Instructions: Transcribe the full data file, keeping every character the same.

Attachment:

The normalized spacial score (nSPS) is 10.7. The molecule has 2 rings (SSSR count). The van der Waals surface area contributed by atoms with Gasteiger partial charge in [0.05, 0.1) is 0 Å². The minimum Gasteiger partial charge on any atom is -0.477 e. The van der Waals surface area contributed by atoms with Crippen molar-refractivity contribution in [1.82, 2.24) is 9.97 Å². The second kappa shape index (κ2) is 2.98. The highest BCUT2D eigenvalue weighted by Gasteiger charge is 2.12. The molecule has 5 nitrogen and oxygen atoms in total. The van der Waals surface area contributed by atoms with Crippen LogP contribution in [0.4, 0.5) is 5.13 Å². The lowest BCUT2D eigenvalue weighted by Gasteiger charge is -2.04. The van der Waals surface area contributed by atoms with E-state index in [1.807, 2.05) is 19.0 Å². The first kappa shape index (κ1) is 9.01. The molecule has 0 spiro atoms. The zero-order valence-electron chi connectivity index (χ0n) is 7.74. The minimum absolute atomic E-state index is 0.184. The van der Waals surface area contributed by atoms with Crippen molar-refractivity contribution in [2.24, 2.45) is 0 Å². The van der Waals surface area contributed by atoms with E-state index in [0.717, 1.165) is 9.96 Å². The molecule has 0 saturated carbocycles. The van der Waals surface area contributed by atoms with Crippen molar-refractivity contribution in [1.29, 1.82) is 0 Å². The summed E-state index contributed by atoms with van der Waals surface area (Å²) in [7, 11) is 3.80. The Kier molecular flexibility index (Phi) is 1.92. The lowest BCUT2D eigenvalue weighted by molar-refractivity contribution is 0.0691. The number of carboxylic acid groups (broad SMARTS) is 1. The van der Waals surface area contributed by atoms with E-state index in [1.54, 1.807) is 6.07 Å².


The normalized spacial score (nSPS) is 10.7. The molecule has 2 rings (SSSR count). The van der Waals surface area contributed by atoms with Gasteiger partial charge in [0.05, 0.1) is 0 Å². The minimum Gasteiger partial charge on any atom is -0.477 e. The van der Waals surface area contributed by atoms with Crippen molar-refractivity contribution in [1.82, 2.24) is 9.97 Å². The second kappa shape index (κ2) is 2.98. The highest BCUT2D eigenvalue weighted by Gasteiger charge is 2.12. The molecule has 5 nitrogen and oxygen atoms in total. The van der Waals surface area contributed by atoms with Crippen LogP contribution in [0.4, 0.5) is 5.13 Å². The lowest BCUT2D eigenvalue weighted by Gasteiger charge is -2.04. The van der Waals surface area contributed by atoms with E-state index in [1.807, 2.05) is 19.0 Å². The first kappa shape index (κ1) is 9.01. The molecule has 0 spiro atoms. The zero-order valence-electron chi connectivity index (χ0n) is 7.74. The minimum absolute atomic E-state index is 0.184. The van der Waals surface area contributed by atoms with Crippen molar-refractivity contribution in [2.24, 2.45) is 0 Å². The van der Waals surface area contributed by atoms with E-state index in [0.717, 1.165) is 9.96 Å². The molecule has 0 saturated carbocycles. The van der Waals surface area contributed by atoms with Crippen molar-refractivity contribution in [1.29, 1.82) is 0 Å². The summed E-state index contributed by atoms with van der Waals surface area (Å²) in [7, 11) is 3.80. The Kier molecular flexibility index (Phi) is 1.92. The lowest BCUT2D eigenvalue weighted by molar-refractivity contribution is 0.0691. The number of carboxylic acid groups (broad SMARTS) is 1. The van der Waals surface area contributed by atoms with E-state index in [1.54, 1.807) is 6.07 Å².